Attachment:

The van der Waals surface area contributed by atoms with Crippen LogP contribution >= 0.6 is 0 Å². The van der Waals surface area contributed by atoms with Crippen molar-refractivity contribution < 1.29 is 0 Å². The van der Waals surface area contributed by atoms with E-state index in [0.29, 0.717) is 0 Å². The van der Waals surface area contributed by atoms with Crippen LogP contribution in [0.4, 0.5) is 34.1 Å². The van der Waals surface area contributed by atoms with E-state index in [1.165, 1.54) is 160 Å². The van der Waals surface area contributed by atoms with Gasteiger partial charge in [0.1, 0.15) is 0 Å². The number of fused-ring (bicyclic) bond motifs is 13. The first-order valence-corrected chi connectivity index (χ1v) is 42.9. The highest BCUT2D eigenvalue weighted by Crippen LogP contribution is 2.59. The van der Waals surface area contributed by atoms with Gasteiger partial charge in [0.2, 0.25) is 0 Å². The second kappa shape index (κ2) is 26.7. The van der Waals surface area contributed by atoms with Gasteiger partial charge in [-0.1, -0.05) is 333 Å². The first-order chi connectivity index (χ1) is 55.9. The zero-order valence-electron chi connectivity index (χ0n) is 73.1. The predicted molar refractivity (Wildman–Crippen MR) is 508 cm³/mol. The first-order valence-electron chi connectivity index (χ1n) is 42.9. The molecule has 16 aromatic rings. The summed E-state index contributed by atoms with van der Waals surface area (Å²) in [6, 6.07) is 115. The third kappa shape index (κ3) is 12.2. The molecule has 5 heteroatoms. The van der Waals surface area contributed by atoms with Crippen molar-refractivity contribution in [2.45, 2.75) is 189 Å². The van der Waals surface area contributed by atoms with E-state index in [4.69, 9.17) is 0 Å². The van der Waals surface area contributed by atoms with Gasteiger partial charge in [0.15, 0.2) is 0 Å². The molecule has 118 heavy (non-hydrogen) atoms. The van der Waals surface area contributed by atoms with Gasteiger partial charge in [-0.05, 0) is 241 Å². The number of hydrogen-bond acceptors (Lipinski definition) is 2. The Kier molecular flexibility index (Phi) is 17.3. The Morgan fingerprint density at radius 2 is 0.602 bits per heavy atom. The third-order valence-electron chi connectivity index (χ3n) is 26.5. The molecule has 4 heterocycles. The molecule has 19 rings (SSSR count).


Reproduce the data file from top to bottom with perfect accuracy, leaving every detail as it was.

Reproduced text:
The van der Waals surface area contributed by atoms with Crippen LogP contribution >= 0.6 is 0 Å². The van der Waals surface area contributed by atoms with Crippen molar-refractivity contribution < 1.29 is 0 Å². The van der Waals surface area contributed by atoms with E-state index in [0.29, 0.717) is 0 Å². The van der Waals surface area contributed by atoms with Crippen LogP contribution in [0.4, 0.5) is 34.1 Å². The van der Waals surface area contributed by atoms with E-state index in [1.165, 1.54) is 160 Å². The van der Waals surface area contributed by atoms with Gasteiger partial charge in [0.1, 0.15) is 0 Å². The number of fused-ring (bicyclic) bond motifs is 13. The first-order valence-corrected chi connectivity index (χ1v) is 42.9. The highest BCUT2D eigenvalue weighted by Crippen LogP contribution is 2.59. The van der Waals surface area contributed by atoms with Gasteiger partial charge in [0.2, 0.25) is 0 Å². The second kappa shape index (κ2) is 26.7. The van der Waals surface area contributed by atoms with Gasteiger partial charge in [-0.1, -0.05) is 333 Å². The first-order chi connectivity index (χ1) is 55.9. The zero-order valence-electron chi connectivity index (χ0n) is 73.1. The predicted molar refractivity (Wildman–Crippen MR) is 508 cm³/mol. The first-order valence-electron chi connectivity index (χ1n) is 42.9. The molecule has 16 aromatic rings. The summed E-state index contributed by atoms with van der Waals surface area (Å²) in [6, 6.07) is 115. The third kappa shape index (κ3) is 12.2. The molecule has 5 heteroatoms. The van der Waals surface area contributed by atoms with Crippen molar-refractivity contribution in [2.45, 2.75) is 189 Å². The van der Waals surface area contributed by atoms with E-state index in [4.69, 9.17) is 0 Å². The van der Waals surface area contributed by atoms with Gasteiger partial charge in [0.15, 0.2) is 0 Å². The molecule has 118 heavy (non-hydrogen) atoms. The van der Waals surface area contributed by atoms with Gasteiger partial charge in [-0.05, 0) is 241 Å². The number of hydrogen-bond acceptors (Lipinski definition) is 2. The Kier molecular flexibility index (Phi) is 17.3. The Morgan fingerprint density at radius 2 is 0.602 bits per heavy atom. The third-order valence-electron chi connectivity index (χ3n) is 26.5. The molecule has 4 heterocycles. The molecule has 19 rings (SSSR count).